Conflict update: March 23 2017


The man who killed four people yesterday, when he plowed into dozens of people on London’s Westminster Bridge before stabbing a police officer and attempting to get into parliament, has been identified as 52 year old British citizen Khalid Masood. He was apparently known to British security services, who interviewed him several years ago in connection with a “violent extremism” investigation, but was not on anybody’s radar in recent years for reasons that British authorities are going to have to investigate. He’d also apparently spent time in jail in the past on, among other things, “assault” charges, and one wonders if any of those were of the domestic variety.

Masood was reportedly radicalized by ISIS, which has predictably claimed credit for his attack despite the fact that it almost certainly had nothing directly to do with it.


A French citizen of North African descent was arrested today in Antwerp on suspicion that he was attempting to drive his car into a crowd of people. Ultra-low tech “weapons” like vehicles and knives have become the lone wolf weapon of choice in Europe, as yesterday’s Westminster attack illustrates, and this is roughly the one year anniversary of the Brussels Airport attack, so the timing is auspicious.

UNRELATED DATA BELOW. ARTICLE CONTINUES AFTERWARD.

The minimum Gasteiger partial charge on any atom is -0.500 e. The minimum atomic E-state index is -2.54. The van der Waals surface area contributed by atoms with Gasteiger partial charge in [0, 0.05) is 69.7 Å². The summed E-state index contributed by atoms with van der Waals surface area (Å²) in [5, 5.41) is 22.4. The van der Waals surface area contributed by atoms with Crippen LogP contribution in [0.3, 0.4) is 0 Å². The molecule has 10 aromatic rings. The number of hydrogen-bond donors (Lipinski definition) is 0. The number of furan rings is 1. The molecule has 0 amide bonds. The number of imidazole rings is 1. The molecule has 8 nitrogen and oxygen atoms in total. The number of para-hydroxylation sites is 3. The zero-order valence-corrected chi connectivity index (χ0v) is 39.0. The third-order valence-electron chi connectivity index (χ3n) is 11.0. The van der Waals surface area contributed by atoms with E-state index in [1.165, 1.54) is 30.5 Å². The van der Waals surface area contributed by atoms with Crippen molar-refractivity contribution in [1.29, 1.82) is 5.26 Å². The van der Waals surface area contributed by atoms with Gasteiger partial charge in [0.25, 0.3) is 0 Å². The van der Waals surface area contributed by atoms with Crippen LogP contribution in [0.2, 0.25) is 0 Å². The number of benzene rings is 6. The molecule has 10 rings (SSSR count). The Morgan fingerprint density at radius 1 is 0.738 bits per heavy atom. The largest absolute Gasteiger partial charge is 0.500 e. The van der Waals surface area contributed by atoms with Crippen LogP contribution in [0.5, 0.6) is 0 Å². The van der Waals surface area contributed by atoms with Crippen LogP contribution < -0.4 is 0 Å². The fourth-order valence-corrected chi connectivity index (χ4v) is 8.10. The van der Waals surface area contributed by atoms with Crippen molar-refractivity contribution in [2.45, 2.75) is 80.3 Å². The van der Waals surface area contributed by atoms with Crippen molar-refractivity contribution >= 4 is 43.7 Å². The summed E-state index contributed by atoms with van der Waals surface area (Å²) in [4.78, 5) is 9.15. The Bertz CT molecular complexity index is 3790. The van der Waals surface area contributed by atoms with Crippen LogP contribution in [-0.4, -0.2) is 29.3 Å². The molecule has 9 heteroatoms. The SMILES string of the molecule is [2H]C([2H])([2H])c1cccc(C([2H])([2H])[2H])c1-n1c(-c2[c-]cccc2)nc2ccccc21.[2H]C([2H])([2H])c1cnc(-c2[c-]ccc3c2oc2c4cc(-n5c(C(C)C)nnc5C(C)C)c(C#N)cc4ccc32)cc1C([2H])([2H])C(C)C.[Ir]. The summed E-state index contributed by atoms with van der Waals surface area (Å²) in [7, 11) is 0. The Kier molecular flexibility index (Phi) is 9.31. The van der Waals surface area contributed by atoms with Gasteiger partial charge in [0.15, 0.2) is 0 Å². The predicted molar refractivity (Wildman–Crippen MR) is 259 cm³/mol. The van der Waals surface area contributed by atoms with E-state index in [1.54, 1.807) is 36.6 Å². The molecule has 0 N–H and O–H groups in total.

The Trump administration’s Director of World War II Reenactments, Sebastian Gorka, had A Thought about the terror attack in London yesterday:

A Trump administration official seized on the Westminster terror attack to justify the president’s blocked travel ban, which targets refugees and immigrants from six Muslim-majority countries, despite confirmation that the attacker was neither an immigrant nor a refugee.

Sebastian Gorka, a national security aide to the president and a former editor for the far-right news site Breitbart, told Fox News’s conservative talk show host Sean Hannity on Wednesday evening that the attack in Westminster, that left three people and the attacker dead, “should be a surprise to nobody”.